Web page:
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IIT Study Reveals Covid-19 May Cause Loss of Smell & Taste by Affecting the Central Nervous System

Tooba Maher
Tooba Maher

Indian Institute of Technology (IIT), Jodhpur Scientists has explored the neuro-invasive nature of the Covid 19 virus. It highlights that loss of smell and taste of infected patients makes their entire Central Nervous System (CNS) & the underlying structures in the brain more prone to viral infection with devastating effects.

Dr. Surajit Ghosh with his team have pointed out that SARS-CoV-2 is known to interact with a specific human receptor known as hACE2 (human angiotensin-converting enzyme-2). It also happens to be the entry point of the virus and has an almost ubiquitous presence in most human organs ranging from lung parenchyma to nasal mucosa. The brain is also called to express this receptor.

The scientists have attributed the loss of smell or taste to the fact that nose & mouth both are very important entry points of the virus, which is likely that it may slowly be making its way to the olfactory bulb by using the neurons of the olfactory mucosa. The olfactory bulb is located in the forebrain which is the structure that is chiefly responsible for the sense of smell. Thus, it explains the loss of smell associated with many asymptomatic carriers of COVID-19 and also may be exposing the CNS to viral infection.

The paper accepted in ACS Chemical Neuroscience & supported by Science & Engineering Research Board (SERB), a Statutory Body of the Department of Science & Technology (DST), has suggested probable therapeutic strategies that can be adopted to combat it on the basis of understanding the neurological manifestations of the Covid-19.

The paper also recounts a newly conducted study on the brain scans (CT and MRI) of a patient infected by Covid-19 virus that shows a rare encephalopathy called ANE, which leads to brain dysfunction with seizures & mental disorientation. The study indicates that in the presence of human ACE2 receptors in CNS, the brain may be infected by the virus by the olfactory bulbs and also through other peripheral nerve terminals or simply blood circulation and may breach the blood-brain barrier to innervate & attack CNS. According to the scientists, it may also completely destroy the medulla oblongata of the hindbrain, which regulates breathing, heart, and blood vessel function.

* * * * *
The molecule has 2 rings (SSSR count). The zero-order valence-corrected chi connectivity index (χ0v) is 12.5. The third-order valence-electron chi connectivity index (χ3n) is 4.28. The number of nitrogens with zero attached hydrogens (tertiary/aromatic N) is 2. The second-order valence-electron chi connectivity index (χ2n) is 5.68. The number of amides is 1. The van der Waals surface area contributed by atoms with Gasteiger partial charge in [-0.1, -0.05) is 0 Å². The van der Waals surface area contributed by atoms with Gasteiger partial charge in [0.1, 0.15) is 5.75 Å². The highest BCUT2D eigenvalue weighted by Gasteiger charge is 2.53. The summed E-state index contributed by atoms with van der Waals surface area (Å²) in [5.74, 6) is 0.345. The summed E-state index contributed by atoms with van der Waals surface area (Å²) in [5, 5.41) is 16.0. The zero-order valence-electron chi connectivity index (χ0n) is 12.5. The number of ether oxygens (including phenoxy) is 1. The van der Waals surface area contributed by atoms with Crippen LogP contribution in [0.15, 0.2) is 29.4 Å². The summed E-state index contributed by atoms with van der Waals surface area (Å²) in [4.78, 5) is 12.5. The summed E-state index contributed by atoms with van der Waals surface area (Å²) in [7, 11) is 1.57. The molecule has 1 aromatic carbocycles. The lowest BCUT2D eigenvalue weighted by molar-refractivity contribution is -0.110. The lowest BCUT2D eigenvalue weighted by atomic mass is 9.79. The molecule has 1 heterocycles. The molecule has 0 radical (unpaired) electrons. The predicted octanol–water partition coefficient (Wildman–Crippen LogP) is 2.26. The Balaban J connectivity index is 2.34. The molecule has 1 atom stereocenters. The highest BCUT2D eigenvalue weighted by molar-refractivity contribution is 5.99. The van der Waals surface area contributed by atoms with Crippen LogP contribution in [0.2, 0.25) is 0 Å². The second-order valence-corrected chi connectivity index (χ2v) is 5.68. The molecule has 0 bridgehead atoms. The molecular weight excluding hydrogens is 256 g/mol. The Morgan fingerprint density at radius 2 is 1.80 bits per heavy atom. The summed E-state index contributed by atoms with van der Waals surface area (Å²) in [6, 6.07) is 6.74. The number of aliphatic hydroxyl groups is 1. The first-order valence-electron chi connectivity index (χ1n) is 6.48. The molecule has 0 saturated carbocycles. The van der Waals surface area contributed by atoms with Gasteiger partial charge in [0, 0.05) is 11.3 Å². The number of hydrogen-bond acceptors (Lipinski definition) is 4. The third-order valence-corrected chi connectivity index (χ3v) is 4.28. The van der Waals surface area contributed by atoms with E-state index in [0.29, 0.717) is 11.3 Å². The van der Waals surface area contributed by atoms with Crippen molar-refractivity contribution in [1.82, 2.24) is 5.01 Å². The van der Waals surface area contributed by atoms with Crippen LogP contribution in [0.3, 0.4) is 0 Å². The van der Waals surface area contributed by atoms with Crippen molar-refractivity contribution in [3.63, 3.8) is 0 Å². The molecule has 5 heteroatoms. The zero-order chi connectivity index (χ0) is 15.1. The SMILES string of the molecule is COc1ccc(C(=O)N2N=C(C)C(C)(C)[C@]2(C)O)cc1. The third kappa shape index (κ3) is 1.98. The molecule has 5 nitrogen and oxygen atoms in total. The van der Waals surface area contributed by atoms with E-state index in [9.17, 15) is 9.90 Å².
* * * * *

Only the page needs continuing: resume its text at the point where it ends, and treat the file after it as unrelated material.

The paper also give warnings to the asymptomatic carriers of Covid-19 with anosmia (loss of smell) and ageusia (loss of taste) to self-quarantine themselves as soon as they are feeling these and consult specialized nephrologists before they turn into carriers. It also suggests brain autopsies of Covid-19 infected patients & analysis of their cerebrospinal fluid.

According to Professor Ashutosh Sharma, Secretary, DST, "The pathway of infection of SARS-CoV-2 and its impact on various organs is an important area that will also help with the future rational approaches for therapy. The neuro-invasive nature of the virus & its effects on the senses of smell and taste are hence interesting & useful areas of investigation," said.

The publication also highlights that activities such as smoking could increase the chances of contracting Covid-19 infection. Thus, attributing it to the interactions and co-expression of the hACE2 receptor and the nicotinic receptor, that is stimulated on smoking.

Adding to it, the paper also reflects upon therapeutics agents ranging from the peptide-based therapeutics, which will curb the interaction between the viral protein & the human receptor to the strategic design of small molecule inhibitors designed against the viral spike protein that interacts with the ACE2. It suggests the development of subunit vaccines from the purified virus along with antibody-based drug.

For more details, you can contact Prof Surajit Ghosh

Email- sghosh@iitj.ac.in

Mob- +91-9903099747

Source: PIB

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